E.M. Forster’s A Room with a View

rvcoverThe book tells the story of how a young upper middle class English girl goes about realizing her first love & overcoming social/self deception; a delighful, short read with settings in Florence, Italy. I read a red hardcover copy from the Penn State University Library, probably the Abinger Edition re-printed in 1977. The following are some striking quotes from the book noticed in my first reading of this Victorian-era fiction (emphases are mine):

– pg.58: “It was Phaethon who drove them to Fiesole that memorable day, a youth all irresponsibility and fire…”

– pg.73: “The luxury of self-exposure kept her almost happy through the long evening.”

– p.75: “She could not modulate out of the key of self-abasement in which she had started.”

– p.87: “They wished that they also knew Italian, for our phrases of approval & of amazement are so connected with little occasions that we fear to use them on great ones.”

– p.94: “Youth seldom criticizes the accomplished fact.”

– p.94: “An engagement is so potent a thing that sooner or later it reduces all who speak of it to this state of cheerful awe… It has a strange power, for it compels not only the lips, but the very heart.”

– p.108: “Passion should believe itself irresistible. It should forget civility and consideration and all the other curses of refined nature.”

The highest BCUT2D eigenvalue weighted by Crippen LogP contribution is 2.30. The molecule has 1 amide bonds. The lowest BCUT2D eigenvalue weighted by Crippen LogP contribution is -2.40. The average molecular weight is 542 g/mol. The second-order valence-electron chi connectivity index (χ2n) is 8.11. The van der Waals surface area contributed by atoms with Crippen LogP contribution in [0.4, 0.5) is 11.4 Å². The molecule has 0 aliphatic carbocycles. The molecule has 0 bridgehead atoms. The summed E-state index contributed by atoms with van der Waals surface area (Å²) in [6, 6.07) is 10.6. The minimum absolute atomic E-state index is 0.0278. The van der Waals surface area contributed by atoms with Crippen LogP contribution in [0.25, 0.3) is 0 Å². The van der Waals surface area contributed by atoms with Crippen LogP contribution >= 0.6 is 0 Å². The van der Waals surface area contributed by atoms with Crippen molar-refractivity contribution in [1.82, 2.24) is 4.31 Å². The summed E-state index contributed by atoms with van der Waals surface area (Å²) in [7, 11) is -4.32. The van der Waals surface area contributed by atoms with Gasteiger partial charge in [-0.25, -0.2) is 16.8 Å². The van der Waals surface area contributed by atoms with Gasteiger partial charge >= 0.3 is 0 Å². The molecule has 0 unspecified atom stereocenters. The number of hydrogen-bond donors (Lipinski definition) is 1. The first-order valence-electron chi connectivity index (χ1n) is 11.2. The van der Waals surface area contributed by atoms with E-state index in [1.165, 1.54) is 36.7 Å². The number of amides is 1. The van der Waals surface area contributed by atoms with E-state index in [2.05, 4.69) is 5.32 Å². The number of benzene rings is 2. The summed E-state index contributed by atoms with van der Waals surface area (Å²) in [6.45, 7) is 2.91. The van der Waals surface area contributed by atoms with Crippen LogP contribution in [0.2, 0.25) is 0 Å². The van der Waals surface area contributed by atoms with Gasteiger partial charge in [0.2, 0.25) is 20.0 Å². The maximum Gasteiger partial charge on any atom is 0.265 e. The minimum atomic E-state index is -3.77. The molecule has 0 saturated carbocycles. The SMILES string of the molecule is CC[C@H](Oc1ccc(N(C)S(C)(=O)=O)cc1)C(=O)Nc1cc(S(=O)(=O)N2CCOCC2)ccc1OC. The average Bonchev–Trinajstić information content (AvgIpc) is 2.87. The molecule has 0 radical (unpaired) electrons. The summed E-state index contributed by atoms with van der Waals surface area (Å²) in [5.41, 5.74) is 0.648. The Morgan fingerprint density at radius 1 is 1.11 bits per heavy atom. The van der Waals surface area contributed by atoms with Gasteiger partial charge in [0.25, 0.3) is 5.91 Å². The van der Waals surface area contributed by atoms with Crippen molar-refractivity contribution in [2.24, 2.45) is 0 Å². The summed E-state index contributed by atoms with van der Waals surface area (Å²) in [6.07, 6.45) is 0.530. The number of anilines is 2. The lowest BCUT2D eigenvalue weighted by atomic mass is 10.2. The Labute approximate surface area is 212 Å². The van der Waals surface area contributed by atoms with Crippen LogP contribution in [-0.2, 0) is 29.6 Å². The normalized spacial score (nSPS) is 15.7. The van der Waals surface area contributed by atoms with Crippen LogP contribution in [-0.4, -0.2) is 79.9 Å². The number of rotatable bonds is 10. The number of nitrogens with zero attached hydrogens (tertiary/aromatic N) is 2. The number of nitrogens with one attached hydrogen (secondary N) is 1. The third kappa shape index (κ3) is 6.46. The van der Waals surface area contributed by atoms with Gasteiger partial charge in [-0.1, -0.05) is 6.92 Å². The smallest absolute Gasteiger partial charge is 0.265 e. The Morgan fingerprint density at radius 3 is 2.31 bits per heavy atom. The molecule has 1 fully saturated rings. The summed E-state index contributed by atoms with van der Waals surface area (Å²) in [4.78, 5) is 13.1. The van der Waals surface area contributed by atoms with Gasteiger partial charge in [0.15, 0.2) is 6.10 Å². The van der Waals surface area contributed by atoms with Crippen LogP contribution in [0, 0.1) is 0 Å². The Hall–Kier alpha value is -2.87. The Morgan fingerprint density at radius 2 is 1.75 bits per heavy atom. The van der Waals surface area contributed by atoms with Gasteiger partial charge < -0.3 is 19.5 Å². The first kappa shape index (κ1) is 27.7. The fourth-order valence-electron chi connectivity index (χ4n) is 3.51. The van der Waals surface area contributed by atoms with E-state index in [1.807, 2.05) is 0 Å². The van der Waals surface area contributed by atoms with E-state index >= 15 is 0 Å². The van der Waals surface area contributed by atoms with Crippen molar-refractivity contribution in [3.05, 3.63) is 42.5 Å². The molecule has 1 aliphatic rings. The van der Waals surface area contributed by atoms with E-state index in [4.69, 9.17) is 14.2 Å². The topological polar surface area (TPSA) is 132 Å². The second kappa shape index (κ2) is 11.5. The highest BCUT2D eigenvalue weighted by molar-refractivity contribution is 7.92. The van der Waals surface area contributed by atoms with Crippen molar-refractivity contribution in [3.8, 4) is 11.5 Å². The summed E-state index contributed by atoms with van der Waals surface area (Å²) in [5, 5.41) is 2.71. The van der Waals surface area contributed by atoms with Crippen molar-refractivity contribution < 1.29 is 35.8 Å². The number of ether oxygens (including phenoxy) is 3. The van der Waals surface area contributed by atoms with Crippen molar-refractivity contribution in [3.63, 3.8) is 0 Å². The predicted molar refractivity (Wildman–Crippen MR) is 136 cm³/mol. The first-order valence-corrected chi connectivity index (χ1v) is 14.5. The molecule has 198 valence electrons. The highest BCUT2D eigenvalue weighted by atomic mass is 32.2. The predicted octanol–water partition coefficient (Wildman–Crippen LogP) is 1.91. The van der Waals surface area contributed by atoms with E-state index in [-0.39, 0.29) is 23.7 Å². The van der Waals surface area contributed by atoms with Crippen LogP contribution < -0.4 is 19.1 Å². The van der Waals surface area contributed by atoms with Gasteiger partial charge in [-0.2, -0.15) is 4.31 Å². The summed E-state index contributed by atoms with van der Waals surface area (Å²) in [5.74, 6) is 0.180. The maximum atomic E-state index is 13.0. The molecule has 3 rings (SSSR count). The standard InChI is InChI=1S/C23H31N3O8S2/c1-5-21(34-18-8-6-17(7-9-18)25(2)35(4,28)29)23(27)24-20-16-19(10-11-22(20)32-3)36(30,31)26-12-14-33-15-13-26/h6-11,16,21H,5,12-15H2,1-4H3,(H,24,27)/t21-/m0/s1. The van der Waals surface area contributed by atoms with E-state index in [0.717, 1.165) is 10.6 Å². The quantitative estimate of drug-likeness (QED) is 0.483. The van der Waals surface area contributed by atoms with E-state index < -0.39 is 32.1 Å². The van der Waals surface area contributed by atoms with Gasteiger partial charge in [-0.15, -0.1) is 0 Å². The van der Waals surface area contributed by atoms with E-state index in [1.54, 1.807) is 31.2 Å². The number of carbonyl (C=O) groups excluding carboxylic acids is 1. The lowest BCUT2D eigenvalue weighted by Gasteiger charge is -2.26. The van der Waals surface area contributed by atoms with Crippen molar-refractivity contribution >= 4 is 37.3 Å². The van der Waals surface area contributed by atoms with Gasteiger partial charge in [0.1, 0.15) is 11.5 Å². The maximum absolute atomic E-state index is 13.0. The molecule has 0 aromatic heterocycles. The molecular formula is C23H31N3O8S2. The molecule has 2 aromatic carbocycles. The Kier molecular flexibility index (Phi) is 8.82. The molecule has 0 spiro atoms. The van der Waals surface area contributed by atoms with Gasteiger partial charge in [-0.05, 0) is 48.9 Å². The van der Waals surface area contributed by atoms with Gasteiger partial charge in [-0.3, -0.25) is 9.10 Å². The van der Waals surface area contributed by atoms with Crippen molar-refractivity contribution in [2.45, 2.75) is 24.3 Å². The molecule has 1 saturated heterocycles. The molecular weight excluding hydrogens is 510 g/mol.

– p.120: “Secrecy has this disadvantage: we lose the sense of proportion; we cannot tell whether our secret is important or not.”

– p.126: “How d’ye do? Come and have a bathe.”

– p.143: “He will work off his crudities in time. I rather mistrust young men who slip into life gracefully.”

– p.158: “[My father]… says that there is only one perfect view – the view of the sky straight over our heads.”

– p.161: “The armour of falsehood is subtly wrought out of darkness & hides a man not only from others, but from his own soul.”

– p.171: “He looked at her, instead of through her, for the first time since they were engaged. From a Leonardo she had become a living woman, with mysteries and forces of her own, with qualities that even eluded art.”

– p.202: “It isn’t possible to love & to part.”

Advertisements

~ by filmic on January 21.

Leave a Reply

Fill in your details below or click an icon to log in:

WordPress.com Logo

You are commenting using your WordPress.com account. Log Out / Change )

Twitter picture

You are commenting using your Twitter account. Log Out / Change )

Facebook photo

You are commenting using your Facebook account. Log Out / Change )

Google+ photo

You are commenting using your Google+ account. Log Out / Change )

Connecting to %s

 
%d bloggers like this: